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Good news for Republicans: You might actually have a candidate with a solid chance to take down Donald Trump. The bad news: It’s Ben Carson.

In the new Monmouth University poll, Trump leads the overall field with 30 percent support, followed by Carson at 18 percent, Jeb Bush and Ted Cruz at 8 percent each, and 5 percent for Marco Rubio.

The pollster also tested Trump in one-on-one trial heats against GOP alternatives — simulating a sort of runoff election, to see whether Trump might just be ahead due to the rest of the field being so divided. And out of nine tests, only one candidate, the retired neurosurgeon and fellow anti-establishment insurgent Carson, bested The Donald. Indeed, Trump is simply obliterating the competition in most of these showdowns.

  • Trump 56 percent, Bush 37 percent
  • Trump 63 percent, Christie 30 percent
  • Trump 62 percent, Kasich 29 percent
  • Trump 60 percent, Paul 27 percent
  • Trump 53 percent, Walker 38 percent
  • Trump 52 percent, Rubio 38 percent
  • Trump 50 percent, Fiorina 37 percent
  • Trump 48 percent, Cruz 41 percent

By contrast, Carson would actually lead Trump by a landslide, 55 percent to 36 percent. Perhaps the good doctor is voicing all of the same right-wing craziness as The Donald — but in a much nicer, soft-spoken package. Maybe Republicans just really want someone with no political experience.

Photo: Republican 2016 U.S. presidential candidate Dr. Ben Carson answers a question at the first official Republican presidential candidates debate of the 2016 U.S. presidential campaign in Cleveland, Ohio, August 6, 2015. REUTERS/Aaron Josefczyk

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Dr. Mehmet Oz and Sean Hannity

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Fox News prime-time host Sean Hannity is priming his audience to see election fraud in any defeat for Dr. Mehmet Oz, his favored candidate who currently leads the GOP primary for U.S. Senate in Pennsylvania with two percent of votes outstanding. If the fast-closing hedge funder Dave McCormick takes the lead and the Oz camp claims the election has been stolen, it could set up a potentially explosive proxy war with Hannity’s colleague Laura Ingraham, whose Fox program favors McCormick and has suggested he is likely to prevail when all the votes are counted.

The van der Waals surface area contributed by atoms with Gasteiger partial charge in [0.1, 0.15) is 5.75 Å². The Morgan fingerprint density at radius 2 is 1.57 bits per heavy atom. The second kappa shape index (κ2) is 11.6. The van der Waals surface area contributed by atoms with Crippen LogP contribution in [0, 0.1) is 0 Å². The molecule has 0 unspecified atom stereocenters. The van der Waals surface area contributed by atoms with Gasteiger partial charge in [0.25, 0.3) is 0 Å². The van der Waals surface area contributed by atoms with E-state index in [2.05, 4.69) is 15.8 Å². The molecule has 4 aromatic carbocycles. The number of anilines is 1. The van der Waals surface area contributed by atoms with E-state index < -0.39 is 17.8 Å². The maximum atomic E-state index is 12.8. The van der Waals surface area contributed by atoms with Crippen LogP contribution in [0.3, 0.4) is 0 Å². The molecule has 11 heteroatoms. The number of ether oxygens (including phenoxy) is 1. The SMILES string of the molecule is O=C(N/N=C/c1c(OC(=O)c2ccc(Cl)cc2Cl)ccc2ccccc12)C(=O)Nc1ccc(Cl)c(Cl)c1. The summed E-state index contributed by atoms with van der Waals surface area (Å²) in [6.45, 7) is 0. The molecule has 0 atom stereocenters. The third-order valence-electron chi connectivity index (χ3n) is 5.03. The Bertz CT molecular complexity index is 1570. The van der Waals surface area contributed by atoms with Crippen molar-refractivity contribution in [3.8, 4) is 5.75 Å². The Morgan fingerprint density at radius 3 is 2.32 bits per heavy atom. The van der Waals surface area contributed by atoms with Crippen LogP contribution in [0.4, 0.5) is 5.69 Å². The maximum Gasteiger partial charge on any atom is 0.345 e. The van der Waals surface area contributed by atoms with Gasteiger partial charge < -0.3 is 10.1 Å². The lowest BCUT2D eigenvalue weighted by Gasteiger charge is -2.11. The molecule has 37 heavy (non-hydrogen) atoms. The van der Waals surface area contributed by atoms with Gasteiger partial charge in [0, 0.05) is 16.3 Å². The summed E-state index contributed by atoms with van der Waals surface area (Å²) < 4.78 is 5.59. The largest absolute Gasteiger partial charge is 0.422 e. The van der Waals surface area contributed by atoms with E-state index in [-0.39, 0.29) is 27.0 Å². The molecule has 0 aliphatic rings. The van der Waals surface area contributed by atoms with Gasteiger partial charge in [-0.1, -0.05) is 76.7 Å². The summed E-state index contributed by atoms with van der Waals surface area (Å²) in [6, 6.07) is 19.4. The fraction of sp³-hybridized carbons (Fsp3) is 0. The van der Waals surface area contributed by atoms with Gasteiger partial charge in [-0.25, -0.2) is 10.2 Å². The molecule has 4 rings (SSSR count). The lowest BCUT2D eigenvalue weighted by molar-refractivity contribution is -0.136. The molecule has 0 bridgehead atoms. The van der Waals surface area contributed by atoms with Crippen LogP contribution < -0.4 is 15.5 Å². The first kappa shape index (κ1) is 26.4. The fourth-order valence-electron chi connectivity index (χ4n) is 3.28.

The GOP primary was a chaotic slugfest that split Fox’s slate of pro-GOP hosts in an unusually public way. Hannity was Oz’s most prominent supporter, reportedly securing the support of former President Donald Trump and using his program to endorse the TV personality, give him a regular platform, and target the challenge from right-wing commentator and Fox & Friends regular Kathy Barnette. Ingraham, meanwhile, used her Fox program (which airs in the hour following Hannity’s) to promote McCormick, criticize Oz, and defend Barnette.

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Overturning Roe v. Wade is very unpopular, yet another poll confirms. Nearly two out of three people, or 64 percent, told the NPR/PBS Newshour/Marist poll that Roe should not be overturned, including 62 percent of independents. The poll also includes some good news for Democrats.

According to the poll, the prospect of the Supreme Court striking down Roe in the most extreme way is motivating Democratic voters more than Republicans: Sixty-six percent of Democrats say it makes them more likely to vote in November compared with 40 percent of Republicans. That echoes a recent NBC poll finding a larger rise in enthusiasm about voting among Democrats than Republicans.

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